As part of its crackdown on earnings management, the SEC

As part of its crackdown on earnings management, the SEC issued Staff Accounting Bulletin No. 101 to provide additional guidance on when revenue should be recognized. Consider the following situations posed by the SEC and, for each, discuss whether or not you believe it is appropriate to recognize revenue. You might gain access to this literature through the FASB Codification Research System via the FASB website (, the SEC (, your school library, or some other source.

1. Facts: Company M is a discount retailer. It generates revenue from annual membership fees it charges customers to shop at its stores and from the sale of products at a discount price to those customers. The membership arrangements with retail customers require the customer to pay the entire membership fee (e.g., $35) at the outset of the arrangement. However, the customer has the unilateral right to cancel the arrangement at any time during its term and receive a full refund of the initial fee. Based on historical data collected over time for a large number of homogeneous transactions, Company M estimates that approximately 40% of the customers will request a refund before the end of the membership contract term. Company M’s data for the past five years indicates that significant variations between actual and estimated cancellations have not occurred, and Company M does not expect significant variations to occur in the foreseeable future.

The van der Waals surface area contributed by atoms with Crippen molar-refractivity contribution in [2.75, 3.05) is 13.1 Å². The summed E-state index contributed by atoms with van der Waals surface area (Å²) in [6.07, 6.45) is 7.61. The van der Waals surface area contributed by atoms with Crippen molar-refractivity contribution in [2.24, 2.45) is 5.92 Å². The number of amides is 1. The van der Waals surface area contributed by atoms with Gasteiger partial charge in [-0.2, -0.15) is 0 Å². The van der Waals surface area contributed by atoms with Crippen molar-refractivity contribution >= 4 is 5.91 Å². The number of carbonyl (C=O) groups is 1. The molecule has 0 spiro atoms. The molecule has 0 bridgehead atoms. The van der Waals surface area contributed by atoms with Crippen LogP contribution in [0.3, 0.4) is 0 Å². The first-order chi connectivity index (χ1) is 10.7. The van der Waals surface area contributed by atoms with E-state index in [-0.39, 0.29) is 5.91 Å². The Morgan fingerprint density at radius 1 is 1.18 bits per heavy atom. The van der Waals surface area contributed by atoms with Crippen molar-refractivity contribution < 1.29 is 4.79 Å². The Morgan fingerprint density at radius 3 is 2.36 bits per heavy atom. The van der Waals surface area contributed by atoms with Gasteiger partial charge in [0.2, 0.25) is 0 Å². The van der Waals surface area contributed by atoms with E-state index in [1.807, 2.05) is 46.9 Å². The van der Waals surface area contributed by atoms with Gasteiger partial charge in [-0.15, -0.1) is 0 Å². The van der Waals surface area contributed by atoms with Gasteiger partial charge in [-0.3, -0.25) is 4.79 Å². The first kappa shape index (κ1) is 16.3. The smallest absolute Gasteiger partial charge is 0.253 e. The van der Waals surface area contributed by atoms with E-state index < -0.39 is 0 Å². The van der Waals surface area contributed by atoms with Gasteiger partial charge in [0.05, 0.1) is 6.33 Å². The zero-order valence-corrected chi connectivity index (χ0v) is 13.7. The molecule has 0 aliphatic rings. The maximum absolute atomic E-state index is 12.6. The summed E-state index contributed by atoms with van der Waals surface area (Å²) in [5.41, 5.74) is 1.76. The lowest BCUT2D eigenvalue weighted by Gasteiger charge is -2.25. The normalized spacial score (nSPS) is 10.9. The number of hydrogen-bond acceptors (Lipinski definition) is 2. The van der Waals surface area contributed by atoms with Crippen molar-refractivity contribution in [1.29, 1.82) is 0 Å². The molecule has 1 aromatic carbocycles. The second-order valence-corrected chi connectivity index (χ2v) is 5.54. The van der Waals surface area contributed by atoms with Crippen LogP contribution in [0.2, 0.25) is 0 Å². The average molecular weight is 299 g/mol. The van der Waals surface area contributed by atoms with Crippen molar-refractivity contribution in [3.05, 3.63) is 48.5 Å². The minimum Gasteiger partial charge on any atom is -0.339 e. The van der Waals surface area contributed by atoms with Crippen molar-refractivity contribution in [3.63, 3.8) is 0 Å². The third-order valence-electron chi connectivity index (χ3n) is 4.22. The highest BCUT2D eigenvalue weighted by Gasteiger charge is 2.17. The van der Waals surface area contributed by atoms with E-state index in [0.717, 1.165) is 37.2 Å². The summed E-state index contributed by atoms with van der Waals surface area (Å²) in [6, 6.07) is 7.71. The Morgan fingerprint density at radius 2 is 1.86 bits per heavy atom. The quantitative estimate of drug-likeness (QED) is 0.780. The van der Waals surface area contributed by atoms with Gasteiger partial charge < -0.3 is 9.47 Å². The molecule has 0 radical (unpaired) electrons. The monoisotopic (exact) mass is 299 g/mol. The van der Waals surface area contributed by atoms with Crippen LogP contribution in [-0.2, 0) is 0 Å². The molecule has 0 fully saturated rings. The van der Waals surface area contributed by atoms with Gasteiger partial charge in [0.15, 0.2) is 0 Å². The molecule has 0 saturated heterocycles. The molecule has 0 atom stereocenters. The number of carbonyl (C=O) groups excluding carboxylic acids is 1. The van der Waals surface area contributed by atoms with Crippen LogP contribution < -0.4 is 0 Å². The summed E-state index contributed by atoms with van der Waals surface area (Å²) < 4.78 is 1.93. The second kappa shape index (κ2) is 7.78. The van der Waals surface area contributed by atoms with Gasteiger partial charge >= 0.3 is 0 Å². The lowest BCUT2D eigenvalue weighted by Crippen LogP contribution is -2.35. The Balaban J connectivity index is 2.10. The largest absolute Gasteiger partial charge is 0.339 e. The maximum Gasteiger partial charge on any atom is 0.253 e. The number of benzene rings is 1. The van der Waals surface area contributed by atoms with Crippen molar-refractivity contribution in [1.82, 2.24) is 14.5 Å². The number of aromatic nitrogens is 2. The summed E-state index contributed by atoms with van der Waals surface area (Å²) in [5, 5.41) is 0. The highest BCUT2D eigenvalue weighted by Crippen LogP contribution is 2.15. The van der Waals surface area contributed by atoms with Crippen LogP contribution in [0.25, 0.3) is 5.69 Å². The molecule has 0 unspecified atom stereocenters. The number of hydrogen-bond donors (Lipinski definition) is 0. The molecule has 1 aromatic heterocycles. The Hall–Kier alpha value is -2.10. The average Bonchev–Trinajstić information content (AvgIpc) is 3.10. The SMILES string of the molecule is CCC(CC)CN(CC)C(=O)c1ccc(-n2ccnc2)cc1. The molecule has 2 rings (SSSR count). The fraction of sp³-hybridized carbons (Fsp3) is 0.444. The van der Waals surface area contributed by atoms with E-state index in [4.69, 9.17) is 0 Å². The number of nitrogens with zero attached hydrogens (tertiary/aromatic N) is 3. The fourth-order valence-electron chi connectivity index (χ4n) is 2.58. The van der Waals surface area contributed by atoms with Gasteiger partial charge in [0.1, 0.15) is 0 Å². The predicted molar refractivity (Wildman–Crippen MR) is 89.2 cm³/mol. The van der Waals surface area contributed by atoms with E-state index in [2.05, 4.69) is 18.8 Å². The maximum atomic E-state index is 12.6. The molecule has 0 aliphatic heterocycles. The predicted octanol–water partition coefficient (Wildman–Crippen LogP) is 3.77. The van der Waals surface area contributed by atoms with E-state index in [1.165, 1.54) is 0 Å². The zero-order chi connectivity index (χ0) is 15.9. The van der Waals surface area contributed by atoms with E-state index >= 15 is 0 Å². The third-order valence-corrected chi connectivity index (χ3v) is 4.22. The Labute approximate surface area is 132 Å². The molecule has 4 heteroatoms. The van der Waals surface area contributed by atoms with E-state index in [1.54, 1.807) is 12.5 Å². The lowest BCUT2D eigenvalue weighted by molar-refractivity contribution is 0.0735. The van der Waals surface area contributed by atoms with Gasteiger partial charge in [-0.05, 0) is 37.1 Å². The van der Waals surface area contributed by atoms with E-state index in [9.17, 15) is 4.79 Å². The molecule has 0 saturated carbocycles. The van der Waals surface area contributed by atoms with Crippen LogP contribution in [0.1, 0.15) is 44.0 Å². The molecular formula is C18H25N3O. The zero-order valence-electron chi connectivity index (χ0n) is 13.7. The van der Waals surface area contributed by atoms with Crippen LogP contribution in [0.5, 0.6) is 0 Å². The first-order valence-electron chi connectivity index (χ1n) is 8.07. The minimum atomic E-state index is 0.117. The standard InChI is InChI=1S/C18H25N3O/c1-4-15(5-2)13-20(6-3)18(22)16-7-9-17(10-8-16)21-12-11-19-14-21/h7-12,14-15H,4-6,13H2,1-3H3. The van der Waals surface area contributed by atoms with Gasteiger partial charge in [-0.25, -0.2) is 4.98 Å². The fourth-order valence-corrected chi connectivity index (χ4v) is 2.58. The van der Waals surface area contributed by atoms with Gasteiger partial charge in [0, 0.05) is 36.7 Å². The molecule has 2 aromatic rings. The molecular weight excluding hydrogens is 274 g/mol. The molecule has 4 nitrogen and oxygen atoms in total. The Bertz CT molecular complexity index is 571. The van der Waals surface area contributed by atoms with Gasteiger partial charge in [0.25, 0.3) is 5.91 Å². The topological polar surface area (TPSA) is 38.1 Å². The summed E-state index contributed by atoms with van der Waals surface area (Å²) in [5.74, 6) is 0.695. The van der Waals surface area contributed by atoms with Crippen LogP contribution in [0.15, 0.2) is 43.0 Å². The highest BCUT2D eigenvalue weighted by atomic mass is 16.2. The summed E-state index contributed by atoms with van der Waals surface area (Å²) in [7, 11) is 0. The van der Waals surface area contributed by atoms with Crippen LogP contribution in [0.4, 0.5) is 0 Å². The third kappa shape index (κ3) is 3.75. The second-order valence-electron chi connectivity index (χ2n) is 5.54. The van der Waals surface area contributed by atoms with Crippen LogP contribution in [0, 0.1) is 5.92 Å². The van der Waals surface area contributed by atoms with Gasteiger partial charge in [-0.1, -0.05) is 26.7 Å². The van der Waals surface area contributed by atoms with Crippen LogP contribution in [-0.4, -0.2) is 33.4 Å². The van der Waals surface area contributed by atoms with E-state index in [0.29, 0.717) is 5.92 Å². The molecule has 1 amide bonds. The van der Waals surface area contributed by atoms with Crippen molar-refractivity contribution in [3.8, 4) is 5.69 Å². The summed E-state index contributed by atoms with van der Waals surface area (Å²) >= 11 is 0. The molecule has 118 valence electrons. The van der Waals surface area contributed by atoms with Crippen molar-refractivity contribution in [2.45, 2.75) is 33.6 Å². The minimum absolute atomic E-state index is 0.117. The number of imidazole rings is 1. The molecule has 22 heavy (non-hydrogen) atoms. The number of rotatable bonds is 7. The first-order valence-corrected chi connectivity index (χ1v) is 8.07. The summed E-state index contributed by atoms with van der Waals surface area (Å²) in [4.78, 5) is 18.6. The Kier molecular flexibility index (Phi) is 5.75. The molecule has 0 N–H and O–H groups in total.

Question: May Company M recognizes revenue for the membership fees and accrues the costs to provide membership services at the outset of the arrangement?

2. Facts: Company Z enters into an arrangement with Customer A to deliver Company Z’s products to Customer A on a consignment basis. Pursuant to the terms of the arrangement, Customer A is a consignee, and title to the products does not pass from Company Z to Customer A until Customer A consumes the products in its operations. Company Z delivers product to Customer A under the terms of their arrangement.

Question: May Company Z recognize revenue upon delivery of its product to Customer A?

3. Facts: Company R is a retailer that offers “layaway” sales to its customers. Company R retains the merchandise, sets it aside in its inventory, and collects a cash deposit from the customer. Although Company R may set a time period within which the customer must finalize the purchase, Company R does not require the customer to enter into an installment note or other fixed payment commitment or agreement when the initial deposit is received. The merchandise generally is not released to the customer until the customer pays the full purchase price. In the event that the customer fails to pay the remaining purchase price, the customer forfeits its cash deposit. In the event the merchandise is lost, damaged, or destroyed, Company R either must refund the cash deposit to the customer or provide replacement merchandise.

Question: When may Company R recognize revenue for merchandise sold under its layaway program?

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